Bars that have been closed since June 2020 because of COVID-19 can get back to business outdoors, and indoor retail business can once again operate at 100% capacity on Wednesday when another five Southern California counties officially move into the orange tier, state officials announced Tuesday.
The counties’ eligibility for the less restrictive orange tier was announced Tuesday as Gov. Gavin Newsom declared that the state’s economy could fully open up again as early as June 15 and the tier system would end if the following criteria is met: California’s COVID-19 vaccine supply is sufficient for all adults who wish to receive the shot and hospitalization rates remain stable and low.
“Cases have been steadily declining, vaccine supply is improved, and today the state announced ending the tier system June 15. These are extremely positive signs that Riverside County continues to move forward and recover,” Supervisor Karen Spiegel said in a news release.
Riverside and 15 other counties advanced into a less restrictive tier Tuesday after California hit its goal of administering 4 million vaccine doses in the most vulnerable communities. Upon hitting the benchmark, the state loosened reopening requirements.
In Southern California, San Bernardino, San Diego, Ventura and Imperial counties also moved into the orange tier, joining Orange and Los Angeles.
Under the less restrictive orange tier, Riverside County places of worship, movie theaters, restaurants, museums, zoos and aquariums will be allowed to increase indoor capacity to 50% as long as some COVID-19 modifications are in place. Gyms, wineries, breweries and distilleries may also increase indoor capacity to 25% with modifications.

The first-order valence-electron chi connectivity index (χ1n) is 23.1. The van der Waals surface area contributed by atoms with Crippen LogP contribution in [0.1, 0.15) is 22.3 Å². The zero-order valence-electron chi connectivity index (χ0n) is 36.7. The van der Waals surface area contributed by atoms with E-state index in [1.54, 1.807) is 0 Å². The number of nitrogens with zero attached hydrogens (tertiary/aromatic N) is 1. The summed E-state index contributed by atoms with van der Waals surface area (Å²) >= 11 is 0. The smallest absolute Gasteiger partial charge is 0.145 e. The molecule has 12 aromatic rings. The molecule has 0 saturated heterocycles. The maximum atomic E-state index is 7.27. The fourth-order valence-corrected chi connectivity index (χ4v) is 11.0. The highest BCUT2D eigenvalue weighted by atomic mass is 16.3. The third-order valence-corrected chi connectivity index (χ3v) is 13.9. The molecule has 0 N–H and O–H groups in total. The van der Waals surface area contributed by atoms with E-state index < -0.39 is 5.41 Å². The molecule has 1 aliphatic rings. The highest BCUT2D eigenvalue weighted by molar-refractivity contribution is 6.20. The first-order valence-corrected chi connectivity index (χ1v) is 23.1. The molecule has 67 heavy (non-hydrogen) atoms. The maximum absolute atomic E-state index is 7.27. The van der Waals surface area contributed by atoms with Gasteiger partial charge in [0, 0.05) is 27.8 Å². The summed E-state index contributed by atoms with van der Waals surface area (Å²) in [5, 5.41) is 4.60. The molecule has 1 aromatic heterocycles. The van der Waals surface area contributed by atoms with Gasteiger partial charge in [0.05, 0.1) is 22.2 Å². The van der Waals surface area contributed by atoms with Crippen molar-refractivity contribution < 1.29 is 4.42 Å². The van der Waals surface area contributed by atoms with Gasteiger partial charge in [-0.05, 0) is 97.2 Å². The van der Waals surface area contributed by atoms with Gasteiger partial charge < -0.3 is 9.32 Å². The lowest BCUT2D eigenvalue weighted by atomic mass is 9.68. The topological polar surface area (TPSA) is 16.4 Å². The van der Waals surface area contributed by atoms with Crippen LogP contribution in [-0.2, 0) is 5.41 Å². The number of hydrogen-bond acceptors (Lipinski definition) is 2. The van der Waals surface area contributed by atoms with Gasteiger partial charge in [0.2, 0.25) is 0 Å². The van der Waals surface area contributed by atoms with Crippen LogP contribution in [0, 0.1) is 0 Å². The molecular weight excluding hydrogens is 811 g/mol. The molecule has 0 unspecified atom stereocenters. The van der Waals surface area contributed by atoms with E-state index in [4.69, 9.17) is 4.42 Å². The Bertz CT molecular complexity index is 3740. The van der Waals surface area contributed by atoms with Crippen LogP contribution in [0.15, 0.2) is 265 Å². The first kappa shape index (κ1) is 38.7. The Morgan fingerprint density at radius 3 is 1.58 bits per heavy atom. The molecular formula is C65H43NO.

Bars that were closed since last summer can reopen outdoors and retail stores and shopping malls can fully reopen, but gathering in common areas will still be prohibited.
Beginning April 15 in Riverside County, meetings, receptions and conferences will be allowed indoors up to 150 people, if all guests are tested or fully vaccinated.
“I know it’s been a long time since we have been able to enjoy some of these activities but I do want to remind people that we are not out of the woods yet,” County Public Health Director Kim Saruwatari said in a video posted on Twitter. “We still have to work together to prevent transmission of COVID. So we still need people to wear masks, we need people to maintain physical distance and minimize gatherings as much as you can. Most, most importantly please get vaccinated.”
California has administered 20 millions vaccines and reached a statewide goal of administering 4 million vaccines in the most hard-hit communities. In Riverside County, 1 million does of the vaccine have been administered.
On Tuesday those 16 and older who live or work in Riverside County became eligible to get a COVID-19 vaccine at the four county-run clinics, county health officials reported.
Officials reported Riverside County’s cases have been steadily declining for several weeks. The county’s current case rate is 3.5 per 100,000 people and percentage of positive tests is 2 percent.
To make an appointment for a vaccine, visit rivcoph.org/covid-19-vaccine. Anyone who needs help making an appointment can call 211. Teens ages 16 and 17 will be eligible for the Pfizer vaccine, but must be accompanied by a parent of legal guardian.
To schedule an appointment for a COVID-19 test, visit GetTested.ruhealth.org.